Part II of “Annie’s Interrogation“
“Daddy, why isn’t Mummy coming to meet us?”
“Mummy and Andrew were too badly hurt to come with us.”
“What about Puffball?”
“He stayed to protect Mummy and Andrew.”
“Why didn’t we stay with them?”
“Because our house is gone and it isn’t safe anymore.”
“Are Mummy and Andrew at the hospital? Can we go visit them, like we visited Great-Granddad?”
“No, we can’t go visit them.”
Annie was awakened by the sound of a door opening. Across the corridor, Corporal and Private Nott shoved a gangly boy into the cell facing hers, tossing him a water bottle and snapping a photo of him, just as they had for her three days earlier. Private Nott had a few more choice words for the boy as Corporal marched away and was replaced by another soldier. Annie shuddered as the woman went on about being respectful and law-abiding and how she knew so many good people who suffered because of resistance acts. Nott had already ranted about the same thing at her and the three other students who must have been in cells adjacent to Annie’s, since she couldn’t see them herself. Which of her classmates were they?
For the past three days, Annie had been ritually dragged out before Commander and Corporal for further questioning. It had been a repeat performance of her keeping her mouth shut while they tried various ways to get her to say something. Luckily, the third soldier with his eager pants had been nowhere to be seen. Commander must have realised not to bother with that threat when all of the prisoners were minors. After each session, Annie had been thrown back into her cell, given a new water bottle, and had her photo taken.
The one thing that Private Nott had been good for was as a shield. While she couldn’t hide Annie from the camera in her cell, she always stood in front of Annie while the latter relieved herself into the drain in the corner, concealing her from any guards, including herself. Annie figured that she did the same for the other prisoners. The older woman also constantly kept an eye on their toilet paper supply – each cell was supposed to have precisely one roll. It was thin and rough paper, but at least Annie did not need to soil her clothes.
After her rant, Nott turned her attention to the newly-arrived soldier who was supposed to be standing guard with her. While she was a strict disciplinarian with the prisoners, she went all gooey and sweet with soldiers. She asked him whether he was new to the facility, and when he seemed to answer in the affirmative (the man was very quiet), she acted as though she were a hostess showing her guest around. Annie could not help but roll her eyes.
As the guards moved down the corridor, Annie could finally turn her attention to the boy. He was hard to identify until he looked up at her, at which point, Annie’s eyes widened and she squeezed her hands over her mouth to muffle her gasp.
Nicky?! What are you doing here? You’re not supposed to be here – your class wasn’t on a mission. You’re only in Grade 9!
Nicky winked at her. Glancing in the direction of the soldiers, he gestured to the cross around his neck. It was not his style – Nicky was a country boy, not really into the gangster music scene with the big flashy necklaces. The smaller, plain cross that slid under his shirt was more in character for him. But then Nicky gestured to his eyes.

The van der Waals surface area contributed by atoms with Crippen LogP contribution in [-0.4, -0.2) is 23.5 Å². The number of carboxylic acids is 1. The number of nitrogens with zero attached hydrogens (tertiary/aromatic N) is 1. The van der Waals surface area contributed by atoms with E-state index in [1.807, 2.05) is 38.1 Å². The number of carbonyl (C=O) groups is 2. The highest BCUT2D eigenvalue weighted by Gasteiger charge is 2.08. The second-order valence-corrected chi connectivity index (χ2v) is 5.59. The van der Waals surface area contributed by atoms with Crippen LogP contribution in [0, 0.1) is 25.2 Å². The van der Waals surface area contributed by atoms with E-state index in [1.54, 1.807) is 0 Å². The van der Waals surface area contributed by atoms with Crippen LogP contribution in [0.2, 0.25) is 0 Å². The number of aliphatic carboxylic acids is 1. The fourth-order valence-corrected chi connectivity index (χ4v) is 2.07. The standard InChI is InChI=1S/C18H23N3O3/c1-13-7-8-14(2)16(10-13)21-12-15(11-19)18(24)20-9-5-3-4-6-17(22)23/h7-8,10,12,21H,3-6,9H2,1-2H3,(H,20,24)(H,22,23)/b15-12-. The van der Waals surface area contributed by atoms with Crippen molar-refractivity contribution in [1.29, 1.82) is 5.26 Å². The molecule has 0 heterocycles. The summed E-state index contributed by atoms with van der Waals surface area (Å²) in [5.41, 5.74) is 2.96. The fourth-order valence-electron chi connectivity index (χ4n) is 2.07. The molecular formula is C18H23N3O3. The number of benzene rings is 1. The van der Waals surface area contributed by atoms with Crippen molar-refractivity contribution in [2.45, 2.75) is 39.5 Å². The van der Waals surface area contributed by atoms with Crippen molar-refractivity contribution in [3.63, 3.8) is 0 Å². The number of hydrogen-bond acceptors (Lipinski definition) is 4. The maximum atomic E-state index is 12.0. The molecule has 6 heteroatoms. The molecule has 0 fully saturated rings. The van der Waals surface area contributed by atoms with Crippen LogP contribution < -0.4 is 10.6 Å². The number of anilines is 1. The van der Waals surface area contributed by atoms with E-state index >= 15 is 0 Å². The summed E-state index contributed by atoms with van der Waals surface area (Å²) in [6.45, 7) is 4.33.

It’s a camera?
Annie imitated the gesture.
Nicky pointed at her, then at his ears, then at his smaller cross – identical to hers. Annie nodded and winked back at him. Then the two shuffled back from their doors to sit quietly in the middle of their cells.
“So they stuck you on guard duty, huh?” Private Nott asked the new soldier, as the two of them made their way back toward Annie and Nicky. The new soldier stopped just out of view of Annie, so only the woman was visible to her.
Her “huh” is funny. It almost sounds like “ha”, like she’s emphasising it too much.
The new soldier must have nodded, because the woman went on.
“We’ve got five prisoners in this wing. All dumb kids with ties to the resistance, though I doubt they actually have any ties to the resistance. They’re probably just making mischief. What the Hell loyalty would they have to a country they can barely remember, if at all? Probably found some maple leaf crap somewhere for cheap and thought it would be fun to go out and blow up train tracks.”
Yeah, you just keep telling yourself that, lady.
“Do you have kids?” the woman continued. If her comrade was responding, Annie could not hear him. In fairness, Nott was barely giving him a chance.
“As in three kids, or a three-year-old?”
Nicky held up three fingers, obviously trying to help Annie follow the conversation. The man must have done the same to Nott.
“Whatever, same thing. I’m sure you’d do anything for them, right?”
“’Course.” This time, Annie heard a quick answer.
“I just can’t imagine how these kids think this is a good idea. No respect! My kids know right from wrong and would never do anything against the law. It doesn’t matter if you don’t like it. Tough! The law is the law.”
Where are your kids? You’ve been here the past four days. I’ve never seen you leave.
“Lots of kids lost their parents in the war,” the new soldier pointed out, his voice a low growl. “Maybe they aren’t as lucky to have a mother like you.”
“Still, that’s no excuse not to learn respect! My kids are half their age and know better.” She then continued to tell anecdotes about her daughter and son.
Funny, she asked him whether he had any kids, but didn’t even ask any more questions. You would think she would try to build a rapport with him, not just rant and brag.
When she was done talking about her kids, Nott decided to change the topic slightly.
“Did you fight in the war? Or are you a new arrival? How many tours of duty have you done?”
The man must have nodded again.
“My husband fought in the war too. He stayed on after his second tour when he met me!” She giggled flirtatiously.
Aha! So you’re not one of the invaders. Who’s the traitor now?
“I figure that’s what everyone should do. Stop fighting and move on! It’s over!”